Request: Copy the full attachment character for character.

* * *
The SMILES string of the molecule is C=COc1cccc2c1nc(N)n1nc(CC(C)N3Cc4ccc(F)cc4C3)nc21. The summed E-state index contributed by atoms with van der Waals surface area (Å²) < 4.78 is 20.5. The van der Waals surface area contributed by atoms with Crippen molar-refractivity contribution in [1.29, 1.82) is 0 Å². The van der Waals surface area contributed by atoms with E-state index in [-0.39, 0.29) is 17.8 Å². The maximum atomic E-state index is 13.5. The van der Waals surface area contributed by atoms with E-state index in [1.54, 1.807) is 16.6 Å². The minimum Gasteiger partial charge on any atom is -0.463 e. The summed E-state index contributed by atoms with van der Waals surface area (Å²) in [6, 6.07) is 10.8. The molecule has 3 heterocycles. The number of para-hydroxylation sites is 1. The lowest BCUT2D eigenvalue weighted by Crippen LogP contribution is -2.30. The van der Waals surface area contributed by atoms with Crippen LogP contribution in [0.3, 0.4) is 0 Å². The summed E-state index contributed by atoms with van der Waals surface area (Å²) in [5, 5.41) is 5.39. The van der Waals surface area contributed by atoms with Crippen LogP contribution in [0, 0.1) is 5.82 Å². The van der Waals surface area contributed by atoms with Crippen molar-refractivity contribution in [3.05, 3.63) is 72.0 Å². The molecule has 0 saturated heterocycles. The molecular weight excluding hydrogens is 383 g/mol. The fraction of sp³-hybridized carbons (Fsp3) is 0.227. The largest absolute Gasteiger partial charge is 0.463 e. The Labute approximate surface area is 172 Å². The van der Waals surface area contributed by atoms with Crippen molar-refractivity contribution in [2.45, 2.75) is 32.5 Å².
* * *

The SMILES string of the molecule is C=COc1cccc2c1nc(N)n1nc(CC(C)N3Cc4ccc(F)cc4C3)nc21. The summed E-state index contributed by atoms with van der Waals surface area (Å²) < 4.78 is 20.5. The van der Waals surface area contributed by atoms with Crippen molar-refractivity contribution in [1.29, 1.82) is 0 Å². The van der Waals surface area contributed by atoms with E-state index in [-0.39, 0.29) is 17.8 Å². The maximum atomic E-state index is 13.5. The van der Waals surface area contributed by atoms with E-state index in [1.54, 1.807) is 16.6 Å². The minimum Gasteiger partial charge on any atom is -0.463 e. The summed E-state index contributed by atoms with van der Waals surface area (Å²) in [6, 6.07) is 10.8. The molecule has 3 heterocycles. The number of para-hydroxylation sites is 1. The lowest BCUT2D eigenvalue weighted by Crippen LogP contribution is -2.30. The van der Waals surface area contributed by atoms with Crippen LogP contribution in [0.3, 0.4) is 0 Å². The summed E-state index contributed by atoms with van der Waals surface area (Å²) in [5, 5.41) is 5.39. The van der Waals surface area contributed by atoms with Crippen LogP contribution in [0, 0.1) is 5.82 Å². The van der Waals surface area contributed by atoms with Crippen molar-refractivity contribution in [3.05, 3.63) is 72.0 Å². The molecule has 0 saturated heterocycles. The molecular weight excluding hydrogens is 383 g/mol. The fraction of sp³-hybridized carbons (Fsp3) is 0.227. The largest absolute Gasteiger partial charge is 0.463 e. The Labute approximate surface area is 172 Å². The van der Waals surface area contributed by atoms with Crippen molar-refractivity contribution in [2.45, 2.75) is 32.5 Å².